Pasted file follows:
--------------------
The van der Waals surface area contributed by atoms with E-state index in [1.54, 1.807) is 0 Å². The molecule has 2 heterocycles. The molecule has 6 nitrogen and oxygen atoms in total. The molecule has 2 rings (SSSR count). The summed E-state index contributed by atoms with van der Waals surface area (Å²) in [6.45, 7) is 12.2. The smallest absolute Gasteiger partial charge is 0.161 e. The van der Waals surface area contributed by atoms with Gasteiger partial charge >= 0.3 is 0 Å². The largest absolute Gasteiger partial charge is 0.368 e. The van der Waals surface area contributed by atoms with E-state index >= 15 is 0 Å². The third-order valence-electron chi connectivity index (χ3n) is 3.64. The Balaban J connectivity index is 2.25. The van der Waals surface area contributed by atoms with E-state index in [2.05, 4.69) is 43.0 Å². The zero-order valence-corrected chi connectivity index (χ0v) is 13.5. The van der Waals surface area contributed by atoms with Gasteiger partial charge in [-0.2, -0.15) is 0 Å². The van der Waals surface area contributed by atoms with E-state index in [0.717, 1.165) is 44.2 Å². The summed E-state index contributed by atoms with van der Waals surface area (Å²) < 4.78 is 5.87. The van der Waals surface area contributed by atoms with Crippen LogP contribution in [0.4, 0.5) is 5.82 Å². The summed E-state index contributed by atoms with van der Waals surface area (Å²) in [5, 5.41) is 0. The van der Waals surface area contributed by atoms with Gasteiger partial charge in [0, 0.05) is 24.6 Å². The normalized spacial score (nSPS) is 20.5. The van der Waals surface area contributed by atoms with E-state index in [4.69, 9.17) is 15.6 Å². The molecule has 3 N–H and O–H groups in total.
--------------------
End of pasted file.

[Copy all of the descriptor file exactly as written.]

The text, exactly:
The van der Waals surface area contributed by atoms with E-state index in [1.54, 1.807) is 0 Å². The molecule has 2 heterocycles. The molecule has 6 nitrogen and oxygen atoms in total. The molecule has 2 rings (SSSR count). The summed E-state index contributed by atoms with van der Waals surface area (Å²) in [6.45, 7) is 12.2. The smallest absolute Gasteiger partial charge is 0.161 e. The van der Waals surface area contributed by atoms with Gasteiger partial charge >= 0.3 is 0 Å². The largest absolute Gasteiger partial charge is 0.368 e. The van der Waals surface area contributed by atoms with E-state index >= 15 is 0 Å². The third-order valence-electron chi connectivity index (χ3n) is 3.64. The Balaban J connectivity index is 2.25. The van der Waals surface area contributed by atoms with E-state index in [2.05, 4.69) is 43.0 Å². The zero-order valence-corrected chi connectivity index (χ0v) is 13.5. The van der Waals surface area contributed by atoms with Gasteiger partial charge in [-0.2, -0.15) is 0 Å². The van der Waals surface area contributed by atoms with E-state index in [0.717, 1.165) is 44.2 Å². The summed E-state index contributed by atoms with van der Waals surface area (Å²) < 4.78 is 5.87. The van der Waals surface area contributed by atoms with Crippen LogP contribution in [0.4, 0.5) is 5.82 Å². The summed E-state index contributed by atoms with van der Waals surface area (Å²) in [5, 5.41) is 0. The van der Waals surface area contributed by atoms with Gasteiger partial charge in [0, 0.05) is 24.6 Å². The normalized spacial score (nSPS) is 20.5. The van der Waals surface area contributed by atoms with E-state index in [4.69, 9.17) is 15.6 Å². The molecule has 3 N–H and O–H groups in total.